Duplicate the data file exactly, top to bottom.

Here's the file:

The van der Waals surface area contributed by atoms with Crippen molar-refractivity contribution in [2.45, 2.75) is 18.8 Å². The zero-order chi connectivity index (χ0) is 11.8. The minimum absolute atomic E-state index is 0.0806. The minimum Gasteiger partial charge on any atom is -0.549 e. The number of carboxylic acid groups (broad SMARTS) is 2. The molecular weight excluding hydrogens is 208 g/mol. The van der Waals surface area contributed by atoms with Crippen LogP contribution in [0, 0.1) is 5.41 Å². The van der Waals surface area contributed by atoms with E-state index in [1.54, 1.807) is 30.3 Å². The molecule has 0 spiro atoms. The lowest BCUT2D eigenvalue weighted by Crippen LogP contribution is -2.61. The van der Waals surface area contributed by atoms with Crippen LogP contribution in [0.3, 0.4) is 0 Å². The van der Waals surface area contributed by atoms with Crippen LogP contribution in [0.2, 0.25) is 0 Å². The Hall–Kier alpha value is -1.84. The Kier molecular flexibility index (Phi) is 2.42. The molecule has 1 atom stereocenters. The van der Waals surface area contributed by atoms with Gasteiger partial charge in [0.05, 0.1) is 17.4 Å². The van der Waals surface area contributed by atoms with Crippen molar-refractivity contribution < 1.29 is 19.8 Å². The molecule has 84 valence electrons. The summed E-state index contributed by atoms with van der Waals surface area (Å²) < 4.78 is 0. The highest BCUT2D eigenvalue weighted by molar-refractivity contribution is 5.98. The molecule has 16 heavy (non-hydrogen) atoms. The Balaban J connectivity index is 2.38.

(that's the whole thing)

The van der Waals surface area contributed by atoms with Crippen molar-refractivity contribution in [2.45, 2.75) is 18.8 Å². The zero-order chi connectivity index (χ0) is 11.8. The minimum absolute atomic E-state index is 0.0806. The minimum Gasteiger partial charge on any atom is -0.549 e. The number of carboxylic acid groups (broad SMARTS) is 2. The molecular weight excluding hydrogens is 208 g/mol. The van der Waals surface area contributed by atoms with Crippen LogP contribution in [0, 0.1) is 5.41 Å². The van der Waals surface area contributed by atoms with E-state index in [1.54, 1.807) is 30.3 Å². The molecule has 0 spiro atoms. The lowest BCUT2D eigenvalue weighted by Crippen LogP contribution is -2.61. The van der Waals surface area contributed by atoms with Crippen LogP contribution in [0.3, 0.4) is 0 Å². The van der Waals surface area contributed by atoms with Crippen LogP contribution in [0.2, 0.25) is 0 Å². The Hall–Kier alpha value is -1.84. The Kier molecular flexibility index (Phi) is 2.42. The molecule has 1 atom stereocenters. The van der Waals surface area contributed by atoms with Gasteiger partial charge in [0.05, 0.1) is 17.4 Å². The van der Waals surface area contributed by atoms with Crippen molar-refractivity contribution < 1.29 is 19.8 Å². The molecule has 84 valence electrons. The summed E-state index contributed by atoms with van der Waals surface area (Å²) < 4.78 is 0. The highest BCUT2D eigenvalue weighted by molar-refractivity contribution is 5.98. The molecule has 16 heavy (non-hydrogen) atoms. The Balaban J connectivity index is 2.38.